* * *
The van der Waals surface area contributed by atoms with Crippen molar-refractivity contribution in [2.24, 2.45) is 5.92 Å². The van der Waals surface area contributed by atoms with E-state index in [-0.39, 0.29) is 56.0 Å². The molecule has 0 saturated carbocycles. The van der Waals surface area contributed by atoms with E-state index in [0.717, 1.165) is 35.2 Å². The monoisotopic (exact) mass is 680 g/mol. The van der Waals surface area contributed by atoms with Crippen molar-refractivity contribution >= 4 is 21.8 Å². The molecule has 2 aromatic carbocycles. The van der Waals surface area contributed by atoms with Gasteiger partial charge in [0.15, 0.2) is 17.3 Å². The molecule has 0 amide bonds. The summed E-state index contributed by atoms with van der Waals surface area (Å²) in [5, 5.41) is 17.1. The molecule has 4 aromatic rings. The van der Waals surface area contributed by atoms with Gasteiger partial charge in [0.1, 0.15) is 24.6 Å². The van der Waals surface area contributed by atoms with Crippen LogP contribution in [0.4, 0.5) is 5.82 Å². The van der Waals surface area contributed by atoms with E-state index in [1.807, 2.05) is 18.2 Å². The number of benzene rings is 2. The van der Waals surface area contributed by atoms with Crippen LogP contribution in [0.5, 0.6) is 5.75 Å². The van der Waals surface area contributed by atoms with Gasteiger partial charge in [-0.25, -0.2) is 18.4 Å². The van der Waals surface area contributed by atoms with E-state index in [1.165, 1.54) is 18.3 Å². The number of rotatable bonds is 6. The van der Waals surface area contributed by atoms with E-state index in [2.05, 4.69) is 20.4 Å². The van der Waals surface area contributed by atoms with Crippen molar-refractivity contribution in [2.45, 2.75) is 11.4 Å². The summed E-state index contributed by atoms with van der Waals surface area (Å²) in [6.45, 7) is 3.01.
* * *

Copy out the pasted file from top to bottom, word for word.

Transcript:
The van der Waals surface area contributed by atoms with Crippen molar-refractivity contribution in [2.24, 2.45) is 5.92 Å². The van der Waals surface area contributed by atoms with E-state index in [-0.39, 0.29) is 56.0 Å². The molecule has 0 saturated carbocycles. The van der Waals surface area contributed by atoms with E-state index in [0.717, 1.165) is 35.2 Å². The monoisotopic (exact) mass is 680 g/mol. The van der Waals surface area contributed by atoms with Crippen molar-refractivity contribution >= 4 is 21.8 Å². The molecule has 2 aromatic carbocycles. The van der Waals surface area contributed by atoms with Gasteiger partial charge in [0.15, 0.2) is 17.3 Å². The molecule has 0 amide bonds. The summed E-state index contributed by atoms with van der Waals surface area (Å²) in [5, 5.41) is 17.1. The molecule has 4 aromatic rings. The van der Waals surface area contributed by atoms with Gasteiger partial charge in [0.1, 0.15) is 24.6 Å². The van der Waals surface area contributed by atoms with Crippen LogP contribution in [0.4, 0.5) is 5.82 Å². The van der Waals surface area contributed by atoms with E-state index in [1.807, 2.05) is 18.2 Å². The number of benzene rings is 2. The van der Waals surface area contributed by atoms with Crippen LogP contribution in [0.5, 0.6) is 5.75 Å². The van der Waals surface area contributed by atoms with Gasteiger partial charge in [-0.25, -0.2) is 18.4 Å². The van der Waals surface area contributed by atoms with E-state index in [1.165, 1.54) is 18.3 Å². The number of rotatable bonds is 6. The van der Waals surface area contributed by atoms with E-state index in [2.05, 4.69) is 20.4 Å². The van der Waals surface area contributed by atoms with Crippen molar-refractivity contribution in [2.45, 2.75) is 11.4 Å². The summed E-state index contributed by atoms with van der Waals surface area (Å²) in [6.45, 7) is 3.01.